Scott Pilgrim vs the World - Mary Elizabeth Winstead
Scott Pilgrim vs the World - Ramona Flowers (Mary Elizabeth Winstead) © 2010 Universal Studios

It was Mary Elizabeth Winstead’s performance in Quentin Tarantino’s Grindhouse: Death Proof with Kurt Russell and Rosario Dawson that caught director Edgar Wrights’ attention when he was looking for an actress to portray Ramona in the new comedy fantasy Scott Pilgrim vs the World.

In the film, Scott Pilgrim (Michael Cera), a 22-year-old bass guitarist for the garage band Sex Bob-Omb, literally dreams of having the mysterious Ramona Flowers as his girlfriend – when his wish comes true, it’s coupled with the fact that her seven jealous exes are now coming to kill him.

Mary Elizabeth Winstead spoke with us about the movie, and her upcoming film, a prequel to the horror classic The Thing.

Did you have to audition for the role of Ramona?

Scott Pilgrim vs the World - Mary Elizabeth Winstead
Ramona Flowers (Mary Elizabeth Winstead) © 2010 Universal Studios

Ironically enough it was offered to me, which is ridiculous. I don’t know how that happened. That’s very rarely happened to me in the past even for small little supporting roles in small films I’d have to go in five times and then not get the part.

I certainly was shocked that a film like this would be offered to me but I think it’s a testament to Edgar’s imagination, the fact that he saw me in Death Proof and he said ‘That’s Ramona’. He knew it because he trusts his gut enough to know that I could pull it off so it’s all thanks to him.

What was the most challenging aspect of playing her?

Ramona really rides that fine line of being likeable and unlikable and doesn’t really show her emotions. So, how do you like a person who is that guarded and who never smiles? It was certainly worrisome to me, on some level, that there would be an audience who would be like ‘What’s her appeal?’ So, I felt like I really had to bring some humanity to her and I had to really show that there was some attraction and love when she looks at Scott.

In our whole love scene sequence, it was really important to me that we really connected on that and that that really worked. I was really happy the day that we shot that because I really felt that I could see my character falling for Scott in that moment and I could feel it all being so real.

Do have any evil exes who reappeared to complicate your life or give the current boyfriend problems?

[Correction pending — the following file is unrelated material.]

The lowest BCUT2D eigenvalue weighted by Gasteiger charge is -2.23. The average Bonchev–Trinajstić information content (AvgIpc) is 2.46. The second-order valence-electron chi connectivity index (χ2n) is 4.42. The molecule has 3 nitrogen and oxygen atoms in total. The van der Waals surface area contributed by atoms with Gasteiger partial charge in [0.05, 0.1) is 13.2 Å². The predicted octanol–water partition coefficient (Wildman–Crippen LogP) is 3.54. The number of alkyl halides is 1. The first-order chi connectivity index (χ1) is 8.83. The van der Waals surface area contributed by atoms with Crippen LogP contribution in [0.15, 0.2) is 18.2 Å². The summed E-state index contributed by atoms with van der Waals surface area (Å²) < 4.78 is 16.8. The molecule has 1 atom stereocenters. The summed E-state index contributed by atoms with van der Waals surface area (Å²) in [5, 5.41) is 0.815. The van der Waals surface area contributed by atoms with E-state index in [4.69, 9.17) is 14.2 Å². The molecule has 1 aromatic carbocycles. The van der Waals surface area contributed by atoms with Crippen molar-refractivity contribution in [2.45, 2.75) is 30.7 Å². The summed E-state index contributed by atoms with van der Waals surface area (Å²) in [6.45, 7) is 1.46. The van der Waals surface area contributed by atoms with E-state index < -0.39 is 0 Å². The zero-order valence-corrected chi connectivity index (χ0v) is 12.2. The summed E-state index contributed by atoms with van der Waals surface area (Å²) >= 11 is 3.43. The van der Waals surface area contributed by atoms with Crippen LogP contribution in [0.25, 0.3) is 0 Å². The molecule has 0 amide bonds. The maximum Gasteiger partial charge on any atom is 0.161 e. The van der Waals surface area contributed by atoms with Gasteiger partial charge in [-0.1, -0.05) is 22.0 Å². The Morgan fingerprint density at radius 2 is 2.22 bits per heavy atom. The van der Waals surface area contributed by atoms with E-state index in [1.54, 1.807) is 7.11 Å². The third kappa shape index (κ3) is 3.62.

Oh, I’ve had a couple of pestering, past individuals who’ve kind of come around. Certainly no fist fights or anything like that but little annoyances here and there I would say.

Did you like your look in the film?

I loved the way that it helped me become a different person. That was the thing I really loved about it. I didn’t really take anything from Ramona’s wardrobe because I couldn’t really imagine actually using any of it in my own life because I’m so different from Ramona in the way that I look and dress but it was fantastic as far as getting into character. It made a huge difference for me.

What was it like working with Edgar Wright and his particular filming style?

Scott Pilgrim vs the World - Mary Elizabeth Winstead and Michael Cera
Ramona Flowers (Mary Elizabeth Winstead) and Scott Pilgrim (Michael Cera) © 2010 Universal Studios

It was fun. It was challenging. He has a way of bringing out the best in you and raising the bar of the level of what you think you can do without being much of a taskmaster or being too hardcore about it. He brings a really passionate, fun energy to set and he lives and breathes the film that he’s working on. In fact, I don’t think he’s slept since he started preproduction on the film…

He’ll go sleep for about three months I think, once this is done being promoted. But to see that kind of dedication and hard work, I think, made all of us go ‘Okay. We’ve got to really step it up and we’ve got to do whatever we can to be the best that we can in this film because we’ve got a director who’s not going to settle for anything less.’ So, I think we all just really wanted to make him happy.

Can you talk a little bit about being in The Thing? Was that awesome?

Yeah. It was pretty awesome. I just wrapped it two or three weeks ago. I’m so excited about it. I think everyone involved was really passionate about making it a really great film for the fans of the John Carpenter version and also for people who have no idea.

It was really focused on performance and the intensity and the paranoia and suspense and also really awesome animatronic and puppeteering work and special effects in it.

Who do you play?

I am a scientist.

I don’t think there was a woman [in the Carpenter version] There was one who was more just eye candy in the original 1950’s version.

Yeah, they’re bringing a female into the mix and it’s interesting because it shakes up the dynamic a little bit. I think it’s a good way of separating it because it’s not a re-make, it’s a prequel so it’s a completely different group of people. You’re not trying to recreate the same characters that were in the John Carpenter version. We’re trying to bring in new ones.

Having a female there brings a new dynamic and makes it its own story. The way they interact is completely different having a girl in the middle of all of that.

I’m sure you’re a strong girl, though.

Oh yeah, I kick all sorts of alien butt!

Judy Sloane

Judy is Film Review Online's regular Los Angeles based reporter.